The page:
Federal Judge Royce Lamberth ruled this week that Capitol rioter Jacob Chansley — otherwise known as the “QAnon Shaman” — will continue to be held in jail ahead of his sentencing on a federal felony charge. Chansley is well-known in part because of the distinctive attire that he wore while participating in the riot. At the time, he was shirtless, wearing face paint, and had on a large horned headdress. Chansley was also among the first few dozen rioters to enter the Capitol building, and while on the premises, he utilized a bullhorn to “rile up the crowd and demand that lawmakers be brought out,” as his plea agreement explains it.
Obviously, should legislative leaders have actually been “brought out,” further violence targeting them could have been expected to ensue. The violent intentions of those at the Capitol that day were clear. As for Chansley’s continued jailing, the St. Louis Post-Dispatch notes that the defendant’s lawyer Albert Watkins had “failed to show how anyone would prevent Chansley from fleeing the area” where he’d have been released, according to the judge’s apparent estimation. Lamberth also concluded that the release provisions that had been proposed, which included mental health treatment for Chansley, did “not mitigate the possibility that Chansley’s supporters would provide him money to flee,” the Post-Dispatch adds.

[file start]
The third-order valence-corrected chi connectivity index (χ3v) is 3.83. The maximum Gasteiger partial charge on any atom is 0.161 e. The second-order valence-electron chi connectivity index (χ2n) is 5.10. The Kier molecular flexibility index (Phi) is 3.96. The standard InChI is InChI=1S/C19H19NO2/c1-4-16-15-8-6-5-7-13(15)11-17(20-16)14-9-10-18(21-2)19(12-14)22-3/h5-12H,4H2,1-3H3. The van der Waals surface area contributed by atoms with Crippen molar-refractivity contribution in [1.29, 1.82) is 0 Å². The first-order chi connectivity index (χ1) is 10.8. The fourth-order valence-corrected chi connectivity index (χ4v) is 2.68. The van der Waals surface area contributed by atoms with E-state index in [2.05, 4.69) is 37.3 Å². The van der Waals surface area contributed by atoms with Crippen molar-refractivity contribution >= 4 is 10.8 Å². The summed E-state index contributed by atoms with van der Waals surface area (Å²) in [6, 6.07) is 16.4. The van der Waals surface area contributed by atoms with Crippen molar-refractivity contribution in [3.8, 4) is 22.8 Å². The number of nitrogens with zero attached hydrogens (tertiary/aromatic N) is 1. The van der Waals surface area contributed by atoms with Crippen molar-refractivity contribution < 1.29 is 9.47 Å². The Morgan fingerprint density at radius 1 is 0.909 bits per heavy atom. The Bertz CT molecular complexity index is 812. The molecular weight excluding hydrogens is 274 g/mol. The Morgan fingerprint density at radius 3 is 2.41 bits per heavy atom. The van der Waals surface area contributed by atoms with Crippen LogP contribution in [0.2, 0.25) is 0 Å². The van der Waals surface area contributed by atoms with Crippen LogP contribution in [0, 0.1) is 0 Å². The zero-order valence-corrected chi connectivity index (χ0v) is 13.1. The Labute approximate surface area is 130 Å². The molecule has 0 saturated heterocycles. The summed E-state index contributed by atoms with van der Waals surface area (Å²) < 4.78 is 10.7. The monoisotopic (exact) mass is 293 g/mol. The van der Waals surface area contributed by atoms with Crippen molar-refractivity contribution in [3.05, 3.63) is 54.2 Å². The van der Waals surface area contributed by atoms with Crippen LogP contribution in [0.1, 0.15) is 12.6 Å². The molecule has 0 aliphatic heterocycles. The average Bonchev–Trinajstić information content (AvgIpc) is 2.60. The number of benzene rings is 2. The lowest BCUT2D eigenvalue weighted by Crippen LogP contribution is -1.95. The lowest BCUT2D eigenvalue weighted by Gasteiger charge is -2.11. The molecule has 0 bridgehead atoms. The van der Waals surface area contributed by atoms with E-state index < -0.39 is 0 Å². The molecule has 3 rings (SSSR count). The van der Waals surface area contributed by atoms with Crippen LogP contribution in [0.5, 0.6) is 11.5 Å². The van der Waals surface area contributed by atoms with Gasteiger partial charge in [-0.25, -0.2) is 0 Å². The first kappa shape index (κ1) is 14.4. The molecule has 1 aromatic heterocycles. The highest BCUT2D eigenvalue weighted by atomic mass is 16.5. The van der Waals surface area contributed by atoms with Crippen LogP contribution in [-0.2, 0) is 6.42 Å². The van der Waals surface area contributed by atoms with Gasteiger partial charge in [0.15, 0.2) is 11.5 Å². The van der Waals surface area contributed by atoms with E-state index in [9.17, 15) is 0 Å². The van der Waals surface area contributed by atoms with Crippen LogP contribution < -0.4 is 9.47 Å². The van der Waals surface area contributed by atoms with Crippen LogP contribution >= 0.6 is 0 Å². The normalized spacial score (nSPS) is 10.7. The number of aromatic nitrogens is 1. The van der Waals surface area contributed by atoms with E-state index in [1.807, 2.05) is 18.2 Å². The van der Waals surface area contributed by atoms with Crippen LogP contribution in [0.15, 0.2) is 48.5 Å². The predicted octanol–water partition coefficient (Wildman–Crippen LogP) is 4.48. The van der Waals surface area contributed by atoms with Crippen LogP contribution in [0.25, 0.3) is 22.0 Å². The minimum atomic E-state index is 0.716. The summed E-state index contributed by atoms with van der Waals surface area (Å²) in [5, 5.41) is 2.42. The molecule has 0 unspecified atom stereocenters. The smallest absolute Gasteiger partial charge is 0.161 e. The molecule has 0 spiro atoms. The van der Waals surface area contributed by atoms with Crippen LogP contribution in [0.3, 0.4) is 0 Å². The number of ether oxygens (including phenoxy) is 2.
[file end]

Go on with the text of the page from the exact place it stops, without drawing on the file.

The charge to which Chansley recently pleaded guilty was obstruction of an official proceeding, which ordinarily can come with a prison sentence of up to 20 years, although plea deals — apparently including the one to which Chansley agreed — have repeatedly provided for shorter sentences. At his upcoming sentencing hearing, “prosecutors estimate that Chansley will face 41-51 months in prison under sentencing guidelines,” the St. Louis Post-Dispatch explains. Chansley’s sentencing is set for November 17, meaning that as of now, he has over two more months behind bars to wait. Watkins is planning to argue for probation for his client.
Chansley is one of dozens of Capitol rioters who’ve opted to plead guilty to charges against them, although overall, hundreds and hundreds of defendants have been charged — meaning that in most cases, jury trials remain on the horizon. Recently, the lawyer for one rioter (Thomas Caldwell) argued in favor of moving his client’s upcoming jury trial out of D.C, because he claimed that local residents “despise many things that traditional America stands for” — which is obviously ridiculous. Federal Judge Amit Mehta, who was handling the proceedings, said that a filing to that effect from the lawyer “reads less like a legal brief than something you might read on a blog,” which Mehta called “not acceptable.”